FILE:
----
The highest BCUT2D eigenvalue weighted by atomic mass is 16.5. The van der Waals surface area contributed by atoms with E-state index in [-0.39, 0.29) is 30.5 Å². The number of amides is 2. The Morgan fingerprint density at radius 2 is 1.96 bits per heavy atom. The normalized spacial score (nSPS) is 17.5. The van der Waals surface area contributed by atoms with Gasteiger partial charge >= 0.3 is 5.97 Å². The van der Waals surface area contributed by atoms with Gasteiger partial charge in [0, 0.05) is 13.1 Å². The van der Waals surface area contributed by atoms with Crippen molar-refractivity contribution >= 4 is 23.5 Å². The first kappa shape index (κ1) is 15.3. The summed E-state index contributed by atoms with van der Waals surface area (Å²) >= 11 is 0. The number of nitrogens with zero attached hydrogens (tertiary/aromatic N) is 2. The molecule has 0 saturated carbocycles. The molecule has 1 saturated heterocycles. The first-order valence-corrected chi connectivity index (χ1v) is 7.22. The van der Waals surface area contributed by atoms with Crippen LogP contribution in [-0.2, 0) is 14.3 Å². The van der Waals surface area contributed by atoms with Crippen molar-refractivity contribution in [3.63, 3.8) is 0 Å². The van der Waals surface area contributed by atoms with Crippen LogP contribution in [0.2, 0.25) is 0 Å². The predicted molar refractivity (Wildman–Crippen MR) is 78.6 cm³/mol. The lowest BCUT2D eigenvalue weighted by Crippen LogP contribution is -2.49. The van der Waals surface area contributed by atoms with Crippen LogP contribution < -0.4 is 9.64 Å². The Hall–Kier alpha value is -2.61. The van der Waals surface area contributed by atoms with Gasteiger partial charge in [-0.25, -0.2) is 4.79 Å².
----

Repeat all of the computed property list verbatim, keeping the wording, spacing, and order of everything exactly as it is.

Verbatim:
The highest BCUT2D eigenvalue weighted by atomic mass is 16.5. The van der Waals surface area contributed by atoms with E-state index in [-0.39, 0.29) is 30.5 Å². The number of amides is 2. The Morgan fingerprint density at radius 2 is 1.96 bits per heavy atom. The normalized spacial score (nSPS) is 17.5. The van der Waals surface area contributed by atoms with Gasteiger partial charge >= 0.3 is 5.97 Å². The van der Waals surface area contributed by atoms with Gasteiger partial charge in [0, 0.05) is 13.1 Å². The van der Waals surface area contributed by atoms with Crippen molar-refractivity contribution >= 4 is 23.5 Å². The first kappa shape index (κ1) is 15.3. The summed E-state index contributed by atoms with van der Waals surface area (Å²) >= 11 is 0. The number of nitrogens with zero attached hydrogens (tertiary/aromatic N) is 2. The molecule has 0 saturated carbocycles. The molecule has 1 saturated heterocycles. The first-order valence-corrected chi connectivity index (χ1v) is 7.22. The van der Waals surface area contributed by atoms with Crippen LogP contribution in [-0.2, 0) is 14.3 Å². The van der Waals surface area contributed by atoms with Crippen molar-refractivity contribution in [3.63, 3.8) is 0 Å². The van der Waals surface area contributed by atoms with Crippen LogP contribution in [0.2, 0.25) is 0 Å². The predicted molar refractivity (Wildman–Crippen MR) is 78.6 cm³/mol. The lowest BCUT2D eigenvalue weighted by Crippen LogP contribution is -2.49. The van der Waals surface area contributed by atoms with Crippen LogP contribution < -0.4 is 9.64 Å². The Hall–Kier alpha value is -2.61. The van der Waals surface area contributed by atoms with Gasteiger partial charge in [-0.25, -0.2) is 4.79 Å².